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From Tragedy to Melodrama: Rethinking Liszt's Hamlet*

Published online by Cambridge University Press:  17 June 2013

Abstract

Liszt composed the symphonic poem Hamlet towards the end of his tenure as Kapellmeister of the Weimar Court Theatre, a time when he regularly conducted operas, concerts, incidental music and variety performances. It was also a time when he frequently came into contact with artists, writers, musicians and actors. One actor in particular left a memorable impression: Bogumil Dawison. Dawison's style was unusual at the time; his performances were noted for their aggression, expressiveness and energy, and many praised the flexibility of his voice and face. Dawison aimed for a realistic approach in response to Goethe's Classicism, but the result was closer to the melodramatic style that was gaining in popularity at the time. His portrayal of Hamlet was particularly innovative, and it captured Liszt's imagination shortly before he composed the symphonic poem inspired by Shakespeare's tragedy.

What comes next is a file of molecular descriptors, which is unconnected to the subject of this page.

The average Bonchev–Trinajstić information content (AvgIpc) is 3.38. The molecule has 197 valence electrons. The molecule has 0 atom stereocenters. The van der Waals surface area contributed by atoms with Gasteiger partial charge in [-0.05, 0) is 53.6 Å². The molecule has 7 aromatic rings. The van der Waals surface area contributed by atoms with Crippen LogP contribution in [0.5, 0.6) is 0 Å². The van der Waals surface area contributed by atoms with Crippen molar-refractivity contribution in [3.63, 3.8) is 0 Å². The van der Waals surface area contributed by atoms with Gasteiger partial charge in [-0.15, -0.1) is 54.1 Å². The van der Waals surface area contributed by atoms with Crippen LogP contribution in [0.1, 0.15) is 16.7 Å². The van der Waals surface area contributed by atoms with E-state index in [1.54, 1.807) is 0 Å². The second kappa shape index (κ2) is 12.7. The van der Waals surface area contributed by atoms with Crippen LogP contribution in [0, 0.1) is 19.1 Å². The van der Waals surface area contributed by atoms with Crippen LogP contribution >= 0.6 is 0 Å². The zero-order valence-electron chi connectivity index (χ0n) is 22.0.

The relationship between the world of the theatre (particularly spoken theatre) and the symphonic poems has never before been explored in Liszt scholarship, yet, as this article reveals, spoken theatre had a significant influence on Hamlet. Indeed, this article will draw new stylistic and conceptual parallels between this symphonic poem and both melodrama as a genre and its related ‘melodramatic’ style of acting. The article argues that Dawison's influence can be traced in Liszt's approach to this work and that a ‘melodramatic reading’ can enable us to interpret some of its more puzzling aspects.

Type
Research Article
Copyright
Copyright © Cambridge University Press 2013 

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Footnotes

*

This work was supported by the Arts and Humanities Research Council. The author would like to thank Professor Kenneth Hamilton for reading an earlier version of this article. Any mistakes of fact or interpretation are mine alone.

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